Gendrin A., Langevin Y., Bibring J.-P., Forni O.
Journal of Geophysical Research E: Planets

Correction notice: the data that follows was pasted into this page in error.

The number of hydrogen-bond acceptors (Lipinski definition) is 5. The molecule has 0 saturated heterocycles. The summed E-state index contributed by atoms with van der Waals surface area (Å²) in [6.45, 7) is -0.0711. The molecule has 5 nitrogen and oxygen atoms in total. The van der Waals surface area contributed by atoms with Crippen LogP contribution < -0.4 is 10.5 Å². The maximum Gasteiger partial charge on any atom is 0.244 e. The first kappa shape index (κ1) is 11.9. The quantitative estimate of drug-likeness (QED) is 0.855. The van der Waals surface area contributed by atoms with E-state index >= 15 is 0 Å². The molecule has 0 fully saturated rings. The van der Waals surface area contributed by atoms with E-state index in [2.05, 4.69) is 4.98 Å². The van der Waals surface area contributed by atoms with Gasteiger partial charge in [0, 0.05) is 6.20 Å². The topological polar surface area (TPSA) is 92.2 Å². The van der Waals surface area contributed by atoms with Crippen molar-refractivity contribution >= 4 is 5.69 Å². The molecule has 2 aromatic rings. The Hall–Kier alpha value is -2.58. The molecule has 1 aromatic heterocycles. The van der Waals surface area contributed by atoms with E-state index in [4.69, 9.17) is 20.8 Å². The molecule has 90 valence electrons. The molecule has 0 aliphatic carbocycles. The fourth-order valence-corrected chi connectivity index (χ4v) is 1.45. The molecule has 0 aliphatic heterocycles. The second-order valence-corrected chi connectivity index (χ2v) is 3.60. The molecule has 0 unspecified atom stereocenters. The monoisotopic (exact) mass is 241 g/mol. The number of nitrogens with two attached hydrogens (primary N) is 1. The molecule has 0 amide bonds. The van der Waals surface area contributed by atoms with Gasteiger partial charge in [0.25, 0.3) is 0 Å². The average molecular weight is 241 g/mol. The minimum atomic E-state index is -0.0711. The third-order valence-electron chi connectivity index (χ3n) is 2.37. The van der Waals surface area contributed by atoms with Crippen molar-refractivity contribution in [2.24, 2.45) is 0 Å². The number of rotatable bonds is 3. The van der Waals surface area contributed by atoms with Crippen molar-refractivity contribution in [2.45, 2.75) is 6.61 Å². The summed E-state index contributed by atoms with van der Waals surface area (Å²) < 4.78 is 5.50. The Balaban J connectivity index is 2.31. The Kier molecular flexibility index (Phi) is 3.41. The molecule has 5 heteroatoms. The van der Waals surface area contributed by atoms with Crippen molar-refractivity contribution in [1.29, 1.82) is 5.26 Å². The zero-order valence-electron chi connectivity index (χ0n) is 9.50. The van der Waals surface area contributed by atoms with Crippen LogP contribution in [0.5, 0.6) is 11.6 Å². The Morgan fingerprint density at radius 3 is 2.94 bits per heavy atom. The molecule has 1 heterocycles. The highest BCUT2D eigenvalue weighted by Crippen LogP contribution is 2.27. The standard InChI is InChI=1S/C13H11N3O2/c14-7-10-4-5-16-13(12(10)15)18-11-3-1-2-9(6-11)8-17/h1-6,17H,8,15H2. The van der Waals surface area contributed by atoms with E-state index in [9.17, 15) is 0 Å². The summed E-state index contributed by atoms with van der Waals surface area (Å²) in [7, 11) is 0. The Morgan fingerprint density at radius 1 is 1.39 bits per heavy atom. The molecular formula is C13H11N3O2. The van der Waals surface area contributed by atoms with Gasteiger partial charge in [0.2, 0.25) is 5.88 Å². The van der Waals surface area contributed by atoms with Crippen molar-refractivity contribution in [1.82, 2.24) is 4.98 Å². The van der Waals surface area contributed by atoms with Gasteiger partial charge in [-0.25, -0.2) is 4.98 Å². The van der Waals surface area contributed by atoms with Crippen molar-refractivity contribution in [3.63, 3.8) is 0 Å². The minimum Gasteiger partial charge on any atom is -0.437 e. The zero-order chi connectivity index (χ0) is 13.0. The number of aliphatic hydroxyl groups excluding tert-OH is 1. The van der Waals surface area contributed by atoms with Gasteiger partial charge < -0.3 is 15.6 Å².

Summary: Data analysis of the Observatoire pour la Minéralogie, l'Eau, les Glaces, et l'Activité (OMEGA), the imaging spectrometer aboard Mars Express, necessitates the use of techniques able to extract the relevant information of large data sets. Numerous efficient algorithms have already been developed for similar purposes for terrestrial imaging spectrometers such as the Airborne Visible/Infrared Imaging Spectrometer (AVIRIS). We propose here a complementary method based on the wavelet transform. Our algorithm allows the detection of the absorption bands in each spectrum and returns their position, width, and depth. We use it either to study separately the properties of each absorption band or as a classification method, grouping together the pixels whose spectra contain the same absorption bands. We test our algorithm on an AVIRIS observation of Mauna Kea, Hawaii. The method identifies the dominant mineralogy of this area: variability in the ferric and ferrous mineralogy and several types of phyllosilicates. We also study six Martian observation sessions acquired by the Infrared Spectrometer for Mars onboard Phobos 2. We identify ferric and ferrous absorption bands in the data set and variations in the ferrous mineralogy corresponding to different proportions of high and low calcium pyroxene. Finally, we apply our technique to the first 6 months of Mars surface observation by OMEGA/Mars Express, resampled on a 1° x 1° grid. We thus retrieve the global large-scale variability of the OMEGA data set and identify a global spectral discrepancy inside Martian dark regions which corresponds to the spectral difference between type I and type II terrains previously identified by the Thermal Emission Spectrometer. © 2006 by the American Geophysical Union.